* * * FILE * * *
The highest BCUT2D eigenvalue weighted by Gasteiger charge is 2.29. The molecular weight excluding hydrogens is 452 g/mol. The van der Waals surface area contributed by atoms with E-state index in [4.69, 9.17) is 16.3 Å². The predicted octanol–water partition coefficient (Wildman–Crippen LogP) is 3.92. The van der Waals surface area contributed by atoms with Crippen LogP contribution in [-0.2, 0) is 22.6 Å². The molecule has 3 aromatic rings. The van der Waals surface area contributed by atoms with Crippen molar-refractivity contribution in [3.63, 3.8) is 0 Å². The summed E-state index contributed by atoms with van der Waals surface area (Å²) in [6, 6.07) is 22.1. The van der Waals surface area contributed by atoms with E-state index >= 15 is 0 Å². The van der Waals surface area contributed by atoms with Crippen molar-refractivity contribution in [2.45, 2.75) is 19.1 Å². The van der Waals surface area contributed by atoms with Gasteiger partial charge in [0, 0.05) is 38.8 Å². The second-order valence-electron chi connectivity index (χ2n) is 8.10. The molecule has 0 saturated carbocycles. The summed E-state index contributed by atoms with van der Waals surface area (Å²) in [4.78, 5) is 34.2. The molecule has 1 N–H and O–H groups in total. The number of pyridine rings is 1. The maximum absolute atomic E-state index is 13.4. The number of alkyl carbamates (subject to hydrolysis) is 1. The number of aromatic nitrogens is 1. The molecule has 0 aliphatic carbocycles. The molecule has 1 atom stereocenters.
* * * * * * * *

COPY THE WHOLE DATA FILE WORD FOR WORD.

The highest BCUT2D eigenvalue weighted by Gasteiger charge is 2.29. The molecular weight excluding hydrogens is 452 g/mol. The van der Waals surface area contributed by atoms with E-state index in [4.69, 9.17) is 16.3 Å². The predicted octanol–water partition coefficient (Wildman–Crippen LogP) is 3.92. The van der Waals surface area contributed by atoms with Crippen LogP contribution in [-0.2, 0) is 22.6 Å². The molecule has 3 aromatic rings. The van der Waals surface area contributed by atoms with Crippen molar-refractivity contribution in [3.63, 3.8) is 0 Å². The summed E-state index contributed by atoms with van der Waals surface area (Å²) in [6, 6.07) is 22.1. The van der Waals surface area contributed by atoms with E-state index >= 15 is 0 Å². The van der Waals surface area contributed by atoms with Crippen molar-refractivity contribution in [2.45, 2.75) is 19.1 Å². The van der Waals surface area contributed by atoms with Gasteiger partial charge in [0, 0.05) is 38.8 Å². The second-order valence-electron chi connectivity index (χ2n) is 8.10. The molecule has 0 saturated carbocycles. The summed E-state index contributed by atoms with van der Waals surface area (Å²) in [4.78, 5) is 34.2. The molecule has 1 N–H and O–H groups in total. The number of pyridine rings is 1. The maximum absolute atomic E-state index is 13.4. The number of alkyl carbamates (subject to hydrolysis) is 1. The number of aromatic nitrogens is 1. The molecule has 0 aliphatic carbocycles. The molecule has 1 atom stereocenters.